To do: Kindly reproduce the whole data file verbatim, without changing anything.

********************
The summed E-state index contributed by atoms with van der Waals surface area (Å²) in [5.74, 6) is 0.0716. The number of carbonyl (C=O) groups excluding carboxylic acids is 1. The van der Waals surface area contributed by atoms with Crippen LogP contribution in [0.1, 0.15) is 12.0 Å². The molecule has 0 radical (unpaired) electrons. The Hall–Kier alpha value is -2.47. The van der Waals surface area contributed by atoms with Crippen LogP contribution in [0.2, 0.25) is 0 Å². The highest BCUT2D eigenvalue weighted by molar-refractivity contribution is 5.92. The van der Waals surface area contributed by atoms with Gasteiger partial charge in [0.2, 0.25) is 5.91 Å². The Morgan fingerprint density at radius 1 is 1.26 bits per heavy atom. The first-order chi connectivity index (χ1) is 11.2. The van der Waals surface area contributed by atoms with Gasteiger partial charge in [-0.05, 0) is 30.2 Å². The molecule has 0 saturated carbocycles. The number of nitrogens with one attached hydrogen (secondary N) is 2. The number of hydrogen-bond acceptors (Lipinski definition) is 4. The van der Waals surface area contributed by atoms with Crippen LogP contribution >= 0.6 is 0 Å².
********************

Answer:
The summed E-state index contributed by atoms with van der Waals surface area (Å²) in [5.74, 6) is 0.0716. The number of carbonyl (C=O) groups excluding carboxylic acids is 1. The van der Waals surface area contributed by atoms with Crippen LogP contribution in [0.1, 0.15) is 12.0 Å². The molecule has 0 radical (unpaired) electrons. The Hall–Kier alpha value is -2.47. The van der Waals surface area contributed by atoms with Crippen LogP contribution in [0.2, 0.25) is 0 Å². The highest BCUT2D eigenvalue weighted by molar-refractivity contribution is 5.92. The van der Waals surface area contributed by atoms with Gasteiger partial charge in [0.2, 0.25) is 5.91 Å². The Morgan fingerprint density at radius 1 is 1.26 bits per heavy atom. The first-order chi connectivity index (χ1) is 11.2. The van der Waals surface area contributed by atoms with Gasteiger partial charge in [-0.05, 0) is 30.2 Å². The molecule has 0 saturated carbocycles. The number of nitrogens with one attached hydrogen (secondary N) is 2. The number of hydrogen-bond acceptors (Lipinski definition) is 4. The van der Waals surface area contributed by atoms with Crippen LogP contribution >= 0.6 is 0 Å².